Earthworms do more than most of us realize to improve soil. As they tunnel through the soil, they bring virgin, nutritious soil from below the surface. And their castings are actually a nutrient-rich fertilizer, containing nitrogen, potassium, phosphorus and many other micro nutrients essential to healthy plant growth. But not all earthworms can be added to garden soil. Purchase an endogenic variety of earthworm like Lumbricus terrestris. Other types, like those used for vermicomposting are unlikely to survive for long.
Fertilize the soil. If earthworms are not present in your soil, it's likely the soil is too poor to support them. Till the soil to a depth of 6 inches with a pitchfork or hand tiller. Then spread 3 inches of compost over the soil and dig it in to a depth of 8 inches. Tilled, enriched soil can support up to 25 earthworms per cubic foot. Once your soil is fertilized, the earthworms will probably find your garden on their own.
Spread purchased earthworms over the surface of the soil. Space them out so that there are only two or three per every square foot of soil.
Spread a 1-inch layer of organic mulch (dried leaves are ideal) over the soil. It will keep the soil cool and moist and provide the worms with food.
see also: Green Manure Crops
Fall is a good time to till your garden soil, especially if there is sod to be turned under. This will reduce erosion, expose heavy soils to frost, kill exposed insects, aid the decay of organic matter, and enable earlier planting. Work in any organic matter you have available when you till. If you do this every fall you will find that your garden takes less time and work to prepare every year. It's best to wait until spring to fertilize, but the addition of granular (not pulverized) lime in the fall will help condition the soil for spring planting.
Organic material that can be tilled into the soil in autumn:
Never work wet soil, especially clay. You may ruin the soil structure for the entire season and end up with solid, sun-baked clods. Use these guidelines to determine if your soil is dry enough to till:
- If you pick up a handful of soil and can squeeze water from it, it's obviously too wet.
- If the soil compresses into a ball and stays that way, it needs more drying time.
- If it is dry enough to crumble in your hand, it is "friable" and is ready to be worked.
Rake dead leaves, sticks and debris that may have accumulated over the winter. Clearing the garden area before winter also reduces the chance of insects or bacteria filtering down into the top layers of the soil, which may result in poor soil nutrition in the spring.
Determine the health of your soil by taking a plug sample to your local nursery or agricultural school for testing. Most soil will benefit from plowing, no matter how healthy it appears. Plowing enables gardeners to evenly rake or shape the soil; it also makes the planting process easier.
Plow in early spring when the danger of frost has passed. Use a harrow pulled by a tractor, or for smaller areas use a rototiller.
You can tell if the area is ready to plow by digging up a chunk of soil with a shovel. If the soil stays clumped, the ground is still too wet to plow. The soil should break up and crumble easily. Run the plow length-wise and width-wise over the area to evenly distribute the nutrients.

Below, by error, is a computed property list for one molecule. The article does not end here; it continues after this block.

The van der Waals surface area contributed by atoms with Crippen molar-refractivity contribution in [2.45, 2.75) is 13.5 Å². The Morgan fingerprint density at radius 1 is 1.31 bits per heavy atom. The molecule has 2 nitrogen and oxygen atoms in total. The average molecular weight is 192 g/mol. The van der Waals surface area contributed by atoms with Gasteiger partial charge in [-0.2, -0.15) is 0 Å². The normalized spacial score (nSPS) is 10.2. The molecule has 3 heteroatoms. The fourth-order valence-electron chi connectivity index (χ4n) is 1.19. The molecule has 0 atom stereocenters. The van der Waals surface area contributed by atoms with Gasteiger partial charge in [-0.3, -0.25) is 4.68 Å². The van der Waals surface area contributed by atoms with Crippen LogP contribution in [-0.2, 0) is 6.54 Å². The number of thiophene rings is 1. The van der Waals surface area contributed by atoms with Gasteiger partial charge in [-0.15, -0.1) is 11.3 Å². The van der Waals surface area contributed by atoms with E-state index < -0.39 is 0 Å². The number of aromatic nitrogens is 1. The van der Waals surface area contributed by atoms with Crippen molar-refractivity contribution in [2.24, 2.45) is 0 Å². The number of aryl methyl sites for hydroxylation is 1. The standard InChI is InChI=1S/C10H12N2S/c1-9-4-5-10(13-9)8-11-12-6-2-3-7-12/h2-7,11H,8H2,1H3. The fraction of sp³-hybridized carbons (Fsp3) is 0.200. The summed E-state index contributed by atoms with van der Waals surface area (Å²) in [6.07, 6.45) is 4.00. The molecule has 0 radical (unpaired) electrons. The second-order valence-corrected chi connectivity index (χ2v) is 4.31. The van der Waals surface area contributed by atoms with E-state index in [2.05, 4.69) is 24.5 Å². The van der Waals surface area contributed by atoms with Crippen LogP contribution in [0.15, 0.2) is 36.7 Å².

To prepare the plot by hand, create a trench along one side of the garden area with a shovel. Then dig another row next to trench, turning the soil from the second trench into the first. Continue through the garden in this manner. After the entire area has been turned, sprinkle fertilizer and a soil amendment like compost over the surface. Turn the soil again to work in the material, then rake the area smooth.
Work the soil with a garden spade or fork to loosen it to a depth of about 6 inches.
Add at least 4 inches of aged compost or peat moss to the soil, spreading the compost in an even layer.
Spread 2 inches of coarse sand over the compost in an even layer.
Work the amendments into the soil with a garden spade or fork, working the soil until the ingredients are completely incorporated.
Rake the soil surface smooth to finish amending the soil.
Stand at one end of the area that you are working and dig the tines of the cultivator into the soil. You may have to break the soil up a bit to do this.
Draw the cultivator towards you, using your arm muscles (not your back) to pull against the soil.
Dig the tines into the soil and draw the cultivator towards you, keeping the head submerged, to loosen the soil.
Go over loosened soil repeatedly to break up any large clumps of dirt.
Amend the soil. Spread any soil amendments over the soil and mix them in by raking the soil with the cultivator, using the method in step 3.
Use the cultivator as a leveling rake to smooth the soil and prepare it for planting. Rake the planting area cross-wise, then length-wise and then diagonally.
Rent a core aerator from a heavy machinery shop or lawn care store. Select a walk-behind core aerator with large, closely spaced tines. Aerators of this sort are designed to break up heavily compacted soil.
Read the instructions that come with your core aerator. Most walk-behind core aerators are designed to operate similar to a lawn mower in that they have a pull cord or push button start and can be pushed in sections to aerate your soil. Specific operating instructions will vary.
Start the aerator and push it over your soil until the entire area you plan to seed has been aerated.
Leave behind the plugs that the aerator pulled up on the surface of your lawn. These plugs will break down in a short time.